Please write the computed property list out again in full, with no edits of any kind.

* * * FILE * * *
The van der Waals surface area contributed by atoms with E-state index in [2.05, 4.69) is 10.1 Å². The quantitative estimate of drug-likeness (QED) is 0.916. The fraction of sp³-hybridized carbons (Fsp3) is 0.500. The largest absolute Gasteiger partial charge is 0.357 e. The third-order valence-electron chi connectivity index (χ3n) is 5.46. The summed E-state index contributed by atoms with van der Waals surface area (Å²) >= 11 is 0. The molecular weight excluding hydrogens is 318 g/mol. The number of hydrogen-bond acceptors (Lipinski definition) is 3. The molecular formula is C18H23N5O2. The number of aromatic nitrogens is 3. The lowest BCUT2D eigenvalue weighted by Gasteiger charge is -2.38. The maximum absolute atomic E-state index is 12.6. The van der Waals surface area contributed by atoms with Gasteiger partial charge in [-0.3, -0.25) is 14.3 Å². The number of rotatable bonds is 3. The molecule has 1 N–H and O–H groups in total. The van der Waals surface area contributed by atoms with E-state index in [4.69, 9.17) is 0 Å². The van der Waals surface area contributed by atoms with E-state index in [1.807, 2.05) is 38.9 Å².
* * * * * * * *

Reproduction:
The van der Waals surface area contributed by atoms with E-state index in [2.05, 4.69) is 10.1 Å². The quantitative estimate of drug-likeness (QED) is 0.916. The fraction of sp³-hybridized carbons (Fsp3) is 0.500. The largest absolute Gasteiger partial charge is 0.357 e. The third-order valence-electron chi connectivity index (χ3n) is 5.46. The summed E-state index contributed by atoms with van der Waals surface area (Å²) >= 11 is 0. The molecular weight excluding hydrogens is 318 g/mol. The number of hydrogen-bond acceptors (Lipinski definition) is 3. The molecular formula is C18H23N5O2. The number of aromatic nitrogens is 3. The lowest BCUT2D eigenvalue weighted by Gasteiger charge is -2.38. The maximum absolute atomic E-state index is 12.6. The van der Waals surface area contributed by atoms with Gasteiger partial charge in [-0.3, -0.25) is 14.3 Å². The number of rotatable bonds is 3. The molecule has 1 N–H and O–H groups in total. The van der Waals surface area contributed by atoms with E-state index in [4.69, 9.17) is 0 Å². The van der Waals surface area contributed by atoms with E-state index in [1.807, 2.05) is 38.9 Å².